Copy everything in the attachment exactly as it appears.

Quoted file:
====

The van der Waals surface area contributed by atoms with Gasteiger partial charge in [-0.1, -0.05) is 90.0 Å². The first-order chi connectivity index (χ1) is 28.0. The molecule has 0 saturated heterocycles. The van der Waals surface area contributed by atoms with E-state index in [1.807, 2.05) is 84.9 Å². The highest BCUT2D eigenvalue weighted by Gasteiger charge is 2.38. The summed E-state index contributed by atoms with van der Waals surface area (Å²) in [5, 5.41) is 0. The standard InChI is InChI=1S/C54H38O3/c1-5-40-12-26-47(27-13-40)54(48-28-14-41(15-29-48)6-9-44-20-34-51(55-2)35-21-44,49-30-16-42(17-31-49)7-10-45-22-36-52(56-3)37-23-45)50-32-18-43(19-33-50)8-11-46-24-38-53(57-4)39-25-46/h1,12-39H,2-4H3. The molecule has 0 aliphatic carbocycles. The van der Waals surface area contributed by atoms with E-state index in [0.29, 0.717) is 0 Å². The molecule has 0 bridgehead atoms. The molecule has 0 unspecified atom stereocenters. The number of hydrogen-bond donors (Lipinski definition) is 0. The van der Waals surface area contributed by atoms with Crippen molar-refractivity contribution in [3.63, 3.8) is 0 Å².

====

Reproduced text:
The van der Waals surface area contributed by atoms with Gasteiger partial charge in [-0.1, -0.05) is 90.0 Å². The first-order chi connectivity index (χ1) is 28.0. The molecule has 0 saturated heterocycles. The van der Waals surface area contributed by atoms with E-state index in [1.807, 2.05) is 84.9 Å². The highest BCUT2D eigenvalue weighted by Gasteiger charge is 2.38. The summed E-state index contributed by atoms with van der Waals surface area (Å²) in [5, 5.41) is 0. The standard InChI is InChI=1S/C54H38O3/c1-5-40-12-26-47(27-13-40)54(48-28-14-41(15-29-48)6-9-44-20-34-51(55-2)35-21-44,49-30-16-42(17-31-49)7-10-45-22-36-52(56-3)37-23-45)50-32-18-43(19-33-50)8-11-46-24-38-53(57-4)39-25-46/h1,12-39H,2-4H3. The molecule has 0 aliphatic carbocycles. The van der Waals surface area contributed by atoms with E-state index in [0.29, 0.717) is 0 Å². The molecule has 0 bridgehead atoms. The molecule has 0 unspecified atom stereocenters. The number of hydrogen-bond donors (Lipinski definition) is 0. The van der Waals surface area contributed by atoms with Crippen molar-refractivity contribution in [3.63, 3.8) is 0 Å².